Climate Action Plans: How do they affect animals of the area?

By: Alexandria Haris

Climate change has taken center stage in a myriad of spaces: national political debates, university campuses, comedy, and even more so in city planning. States such as California have taken numerous measures towards more eco-friendly practices as well as cities across the country including Portland, Oregon and Miami, Florida. Especially for cities that sit on the coast, as carbon emission and sea levels continue to rise, environmental concerns regarding flooding, rising temperatures, and loss of biodiversity have begun to grace the pages of climate action plans. Cities both hope to address climate change and mitigate and adapt to a growing list of concerns including environmental gentrification, solid waste containment, and spawning ground protection.

Oregon’s largest city is home to over 650,000 citizens and is well-known for its current climate action plan. Sitting on the Columbia and Willamette Rivers, Portland has a long history of timber and trading other commodities. Ever since 1843, Portland has been developing into the city we know today, attracting many tourists and growing as a green city that promotes sustainable city planning. In addition to city composting and plant stewardship programs, Portland also advocates for animal conservation in their 2015 Climate Action Plan. Besides caring for human health and well-being, Portland also focuses energy and resources on protecting the endangered salmon. 

The salmon in Portland thrive in the Columbia and Willamette Rivers. Due to rising temperatures in the water, the natural biodiversity of, including marine plant life and salmon, have been affected. Efforts to restore the salmon population have been underway for a year throughout Portland.      In the year 2020, Portland started its Crystal Springs Lakes project that entails “reducing water temperature from Crystal Springs Lake and improving habitat along the creek and lake edges; removing, repairing or repurposing an existing dam; and removing invasive species, focusing on yellow-flag iris.” Before the COVID-19 pandemic, the project was scheduled for completion in the winter of the same year. Restoring the biodiversity will be a significant success considering one in four species are dying off due to climate change.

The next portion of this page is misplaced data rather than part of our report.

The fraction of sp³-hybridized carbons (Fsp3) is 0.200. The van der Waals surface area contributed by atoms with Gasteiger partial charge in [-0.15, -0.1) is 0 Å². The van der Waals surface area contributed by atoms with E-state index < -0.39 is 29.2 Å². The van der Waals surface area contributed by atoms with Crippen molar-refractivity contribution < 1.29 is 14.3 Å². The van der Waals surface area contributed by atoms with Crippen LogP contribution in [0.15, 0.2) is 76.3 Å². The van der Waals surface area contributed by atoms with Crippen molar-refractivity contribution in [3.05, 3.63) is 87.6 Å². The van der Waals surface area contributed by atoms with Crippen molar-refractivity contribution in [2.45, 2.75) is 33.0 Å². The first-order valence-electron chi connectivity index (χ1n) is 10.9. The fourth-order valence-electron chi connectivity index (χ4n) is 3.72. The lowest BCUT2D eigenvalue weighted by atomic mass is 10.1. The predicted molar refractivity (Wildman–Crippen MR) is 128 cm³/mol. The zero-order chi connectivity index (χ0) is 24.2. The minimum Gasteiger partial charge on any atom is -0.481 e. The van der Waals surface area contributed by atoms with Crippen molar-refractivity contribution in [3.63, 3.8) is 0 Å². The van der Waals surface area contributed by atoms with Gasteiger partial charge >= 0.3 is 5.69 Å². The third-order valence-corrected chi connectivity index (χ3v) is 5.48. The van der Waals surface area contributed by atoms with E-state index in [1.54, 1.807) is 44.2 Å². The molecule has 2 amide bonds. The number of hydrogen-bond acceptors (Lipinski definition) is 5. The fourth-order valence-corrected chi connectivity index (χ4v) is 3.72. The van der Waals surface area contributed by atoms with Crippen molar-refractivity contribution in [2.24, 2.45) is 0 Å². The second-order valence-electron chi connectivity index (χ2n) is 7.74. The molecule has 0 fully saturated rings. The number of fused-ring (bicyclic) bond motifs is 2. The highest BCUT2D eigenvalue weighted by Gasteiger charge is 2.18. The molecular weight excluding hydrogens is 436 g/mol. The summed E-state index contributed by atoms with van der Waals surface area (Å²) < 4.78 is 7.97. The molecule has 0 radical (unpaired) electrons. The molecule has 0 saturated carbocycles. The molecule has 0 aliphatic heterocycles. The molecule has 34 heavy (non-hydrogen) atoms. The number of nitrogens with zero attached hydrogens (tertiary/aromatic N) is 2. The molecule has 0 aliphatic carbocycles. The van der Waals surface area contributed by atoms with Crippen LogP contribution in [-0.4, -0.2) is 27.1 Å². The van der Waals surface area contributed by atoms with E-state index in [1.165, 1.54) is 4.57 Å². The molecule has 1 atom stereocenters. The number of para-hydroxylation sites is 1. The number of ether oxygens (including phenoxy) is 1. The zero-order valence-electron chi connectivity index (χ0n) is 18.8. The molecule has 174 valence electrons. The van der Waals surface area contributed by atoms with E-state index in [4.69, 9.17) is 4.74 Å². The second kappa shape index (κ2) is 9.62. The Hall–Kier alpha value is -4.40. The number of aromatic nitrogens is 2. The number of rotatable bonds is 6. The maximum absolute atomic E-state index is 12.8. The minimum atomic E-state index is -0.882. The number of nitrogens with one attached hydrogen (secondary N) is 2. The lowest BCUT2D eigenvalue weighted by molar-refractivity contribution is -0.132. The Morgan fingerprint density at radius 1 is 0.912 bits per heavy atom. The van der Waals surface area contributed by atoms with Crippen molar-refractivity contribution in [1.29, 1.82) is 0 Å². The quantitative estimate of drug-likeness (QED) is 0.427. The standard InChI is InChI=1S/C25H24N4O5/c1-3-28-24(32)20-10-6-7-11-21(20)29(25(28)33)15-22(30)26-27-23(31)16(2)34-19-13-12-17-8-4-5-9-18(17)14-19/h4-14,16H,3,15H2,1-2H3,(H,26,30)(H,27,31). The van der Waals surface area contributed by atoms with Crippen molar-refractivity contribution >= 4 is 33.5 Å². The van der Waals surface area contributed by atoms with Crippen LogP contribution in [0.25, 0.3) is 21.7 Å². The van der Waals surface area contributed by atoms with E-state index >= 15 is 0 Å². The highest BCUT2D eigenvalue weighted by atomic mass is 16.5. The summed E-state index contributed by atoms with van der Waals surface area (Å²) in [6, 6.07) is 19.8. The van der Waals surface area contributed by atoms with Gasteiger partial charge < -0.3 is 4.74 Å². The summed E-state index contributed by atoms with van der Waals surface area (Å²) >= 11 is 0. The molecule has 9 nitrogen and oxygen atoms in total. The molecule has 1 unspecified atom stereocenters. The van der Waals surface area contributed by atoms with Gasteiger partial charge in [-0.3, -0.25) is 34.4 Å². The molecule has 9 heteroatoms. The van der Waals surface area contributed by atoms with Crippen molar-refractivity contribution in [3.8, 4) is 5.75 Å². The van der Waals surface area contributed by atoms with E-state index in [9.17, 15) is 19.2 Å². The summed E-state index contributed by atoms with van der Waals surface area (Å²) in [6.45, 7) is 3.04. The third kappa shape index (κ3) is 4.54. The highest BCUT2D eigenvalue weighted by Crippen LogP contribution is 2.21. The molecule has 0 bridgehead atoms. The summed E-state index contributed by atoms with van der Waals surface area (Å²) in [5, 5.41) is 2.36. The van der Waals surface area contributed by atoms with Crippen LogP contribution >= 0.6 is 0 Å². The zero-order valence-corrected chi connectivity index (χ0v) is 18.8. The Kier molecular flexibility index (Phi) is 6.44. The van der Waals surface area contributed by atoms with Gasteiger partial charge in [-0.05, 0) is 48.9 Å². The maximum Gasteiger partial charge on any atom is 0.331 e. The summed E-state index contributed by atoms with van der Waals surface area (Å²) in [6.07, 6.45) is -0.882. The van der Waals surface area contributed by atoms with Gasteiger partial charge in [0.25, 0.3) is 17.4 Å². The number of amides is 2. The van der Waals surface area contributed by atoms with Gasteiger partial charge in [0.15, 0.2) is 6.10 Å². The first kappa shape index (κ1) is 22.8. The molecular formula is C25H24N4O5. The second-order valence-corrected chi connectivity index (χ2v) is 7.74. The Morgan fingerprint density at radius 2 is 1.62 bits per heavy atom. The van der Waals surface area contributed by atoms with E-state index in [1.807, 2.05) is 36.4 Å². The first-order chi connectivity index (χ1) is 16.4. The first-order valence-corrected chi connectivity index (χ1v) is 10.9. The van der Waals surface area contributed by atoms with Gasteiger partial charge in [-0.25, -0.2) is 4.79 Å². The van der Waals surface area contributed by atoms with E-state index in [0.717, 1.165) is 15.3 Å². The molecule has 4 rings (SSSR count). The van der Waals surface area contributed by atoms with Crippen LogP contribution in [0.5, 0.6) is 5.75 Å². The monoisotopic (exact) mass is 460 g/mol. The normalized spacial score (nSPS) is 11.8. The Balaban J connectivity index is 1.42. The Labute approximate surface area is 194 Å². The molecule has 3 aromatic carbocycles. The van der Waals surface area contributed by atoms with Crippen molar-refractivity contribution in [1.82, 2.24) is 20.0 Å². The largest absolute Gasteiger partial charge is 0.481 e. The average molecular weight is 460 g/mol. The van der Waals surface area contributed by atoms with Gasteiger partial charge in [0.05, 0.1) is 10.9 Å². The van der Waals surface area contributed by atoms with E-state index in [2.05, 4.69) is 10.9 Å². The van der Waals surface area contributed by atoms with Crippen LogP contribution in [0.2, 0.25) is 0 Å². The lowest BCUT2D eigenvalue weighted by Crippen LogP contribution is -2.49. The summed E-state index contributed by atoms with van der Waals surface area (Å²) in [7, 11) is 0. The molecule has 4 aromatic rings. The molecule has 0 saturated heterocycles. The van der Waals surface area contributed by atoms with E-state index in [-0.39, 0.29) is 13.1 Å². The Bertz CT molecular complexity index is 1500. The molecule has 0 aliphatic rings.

With urbanization expanding and predicted to develop in the coming years, Portland will see a growing population. Considering the city’s bike paths, Portland may look to become a walkable city. A walkable city, as defined by Project Drawdown (, prioritizes two feet rather than four wheels through a type of specialized design. A walkable Portland would include aesthetic appeal with trees lining the sidewalks (which is done through the city’s planting stewardship program), access to mass transit (Portland offers public transportation and bicycling during their Sunday programs), and mixed-use of land and estates. Portland would continue to have dense communities to provide easy walks of ten to fifteen minutes. The appeal for Portland to transition to a walkable city would be supported by farmers and environmentalists who sell their produce and goods at Portland’s frequent farmer’s markets, who are concerned about green space vanishing. A “denser” Portland prevents urban sprawl encroaching on farmland and wilderness.